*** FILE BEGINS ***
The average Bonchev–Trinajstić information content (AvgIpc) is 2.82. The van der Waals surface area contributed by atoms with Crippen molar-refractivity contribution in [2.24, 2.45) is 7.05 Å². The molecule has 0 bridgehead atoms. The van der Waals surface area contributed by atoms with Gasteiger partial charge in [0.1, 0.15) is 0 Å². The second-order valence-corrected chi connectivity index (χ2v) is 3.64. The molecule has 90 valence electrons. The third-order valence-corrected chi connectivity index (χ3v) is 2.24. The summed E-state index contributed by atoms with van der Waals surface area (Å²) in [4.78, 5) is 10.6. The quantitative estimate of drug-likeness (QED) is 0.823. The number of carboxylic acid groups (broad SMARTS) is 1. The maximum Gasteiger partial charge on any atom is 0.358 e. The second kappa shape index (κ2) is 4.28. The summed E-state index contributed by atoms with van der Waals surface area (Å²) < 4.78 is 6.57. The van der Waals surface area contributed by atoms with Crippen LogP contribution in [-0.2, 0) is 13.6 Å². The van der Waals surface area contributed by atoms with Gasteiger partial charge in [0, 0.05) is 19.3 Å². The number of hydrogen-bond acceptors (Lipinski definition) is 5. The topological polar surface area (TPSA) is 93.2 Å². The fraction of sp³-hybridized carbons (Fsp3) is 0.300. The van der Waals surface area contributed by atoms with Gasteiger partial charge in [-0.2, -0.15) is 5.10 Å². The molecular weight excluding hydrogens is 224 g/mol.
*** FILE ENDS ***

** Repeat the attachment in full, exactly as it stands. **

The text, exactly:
The average Bonchev–Trinajstić information content (AvgIpc) is 2.82. The van der Waals surface area contributed by atoms with Crippen molar-refractivity contribution in [2.24, 2.45) is 7.05 Å². The molecule has 0 bridgehead atoms. The van der Waals surface area contributed by atoms with Gasteiger partial charge in [0.1, 0.15) is 0 Å². The second-order valence-corrected chi connectivity index (χ2v) is 3.64. The molecule has 90 valence electrons. The third-order valence-corrected chi connectivity index (χ3v) is 2.24. The summed E-state index contributed by atoms with van der Waals surface area (Å²) in [4.78, 5) is 10.6. The quantitative estimate of drug-likeness (QED) is 0.823. The number of carboxylic acid groups (broad SMARTS) is 1. The maximum Gasteiger partial charge on any atom is 0.358 e. The second kappa shape index (κ2) is 4.28. The summed E-state index contributed by atoms with van der Waals surface area (Å²) < 4.78 is 6.57. The van der Waals surface area contributed by atoms with Crippen LogP contribution in [-0.2, 0) is 13.6 Å². The van der Waals surface area contributed by atoms with Gasteiger partial charge in [0, 0.05) is 19.3 Å². The number of hydrogen-bond acceptors (Lipinski definition) is 5. The topological polar surface area (TPSA) is 93.2 Å². The fraction of sp³-hybridized carbons (Fsp3) is 0.300. The van der Waals surface area contributed by atoms with Gasteiger partial charge in [-0.2, -0.15) is 5.10 Å². The molecular weight excluding hydrogens is 224 g/mol.